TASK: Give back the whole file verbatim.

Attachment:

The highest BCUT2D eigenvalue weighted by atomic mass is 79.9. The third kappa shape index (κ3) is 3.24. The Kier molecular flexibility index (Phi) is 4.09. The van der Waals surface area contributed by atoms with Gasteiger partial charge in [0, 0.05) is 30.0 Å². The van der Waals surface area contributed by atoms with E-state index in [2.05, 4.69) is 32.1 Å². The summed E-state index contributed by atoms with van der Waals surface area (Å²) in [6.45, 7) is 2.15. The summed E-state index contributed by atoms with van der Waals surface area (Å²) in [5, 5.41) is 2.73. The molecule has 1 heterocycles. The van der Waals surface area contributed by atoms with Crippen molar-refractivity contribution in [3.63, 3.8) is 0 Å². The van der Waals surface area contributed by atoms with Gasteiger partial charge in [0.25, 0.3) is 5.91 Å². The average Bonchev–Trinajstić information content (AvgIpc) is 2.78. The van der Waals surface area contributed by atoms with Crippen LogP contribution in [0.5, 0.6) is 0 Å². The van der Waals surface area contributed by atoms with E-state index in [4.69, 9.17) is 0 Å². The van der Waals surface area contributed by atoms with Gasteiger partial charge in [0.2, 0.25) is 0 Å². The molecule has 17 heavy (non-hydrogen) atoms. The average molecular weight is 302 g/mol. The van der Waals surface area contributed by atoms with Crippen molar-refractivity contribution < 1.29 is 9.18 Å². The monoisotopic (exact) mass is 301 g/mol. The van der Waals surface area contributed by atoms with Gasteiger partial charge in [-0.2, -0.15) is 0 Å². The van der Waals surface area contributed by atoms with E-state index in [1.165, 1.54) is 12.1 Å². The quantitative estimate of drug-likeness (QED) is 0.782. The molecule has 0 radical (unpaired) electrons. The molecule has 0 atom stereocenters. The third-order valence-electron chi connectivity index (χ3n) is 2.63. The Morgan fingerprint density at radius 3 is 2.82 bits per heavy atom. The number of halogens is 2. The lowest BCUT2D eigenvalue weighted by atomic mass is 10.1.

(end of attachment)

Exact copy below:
The highest BCUT2D eigenvalue weighted by atomic mass is 79.9. The third kappa shape index (κ3) is 3.24. The Kier molecular flexibility index (Phi) is 4.09. The van der Waals surface area contributed by atoms with Gasteiger partial charge in [0, 0.05) is 30.0 Å². The van der Waals surface area contributed by atoms with E-state index in [2.05, 4.69) is 32.1 Å². The summed E-state index contributed by atoms with van der Waals surface area (Å²) in [6.45, 7) is 2.15. The summed E-state index contributed by atoms with van der Waals surface area (Å²) in [5, 5.41) is 2.73. The molecule has 1 heterocycles. The van der Waals surface area contributed by atoms with Crippen molar-refractivity contribution in [3.63, 3.8) is 0 Å². The van der Waals surface area contributed by atoms with Gasteiger partial charge in [0.25, 0.3) is 5.91 Å². The average Bonchev–Trinajstić information content (AvgIpc) is 2.78. The van der Waals surface area contributed by atoms with Crippen LogP contribution in [0.5, 0.6) is 0 Å². The van der Waals surface area contributed by atoms with E-state index in [4.69, 9.17) is 0 Å². The van der Waals surface area contributed by atoms with Gasteiger partial charge in [0.2, 0.25) is 0 Å². The molecule has 17 heavy (non-hydrogen) atoms. The average molecular weight is 302 g/mol. The van der Waals surface area contributed by atoms with Crippen molar-refractivity contribution < 1.29 is 9.18 Å². The monoisotopic (exact) mass is 301 g/mol. The van der Waals surface area contributed by atoms with Gasteiger partial charge in [-0.2, -0.15) is 0 Å². The van der Waals surface area contributed by atoms with E-state index in [1.165, 1.54) is 12.1 Å². The quantitative estimate of drug-likeness (QED) is 0.782. The molecule has 0 radical (unpaired) electrons. The molecule has 0 atom stereocenters. The third-order valence-electron chi connectivity index (χ3n) is 2.63. The Morgan fingerprint density at radius 3 is 2.82 bits per heavy atom. The number of halogens is 2. The lowest BCUT2D eigenvalue weighted by atomic mass is 10.1.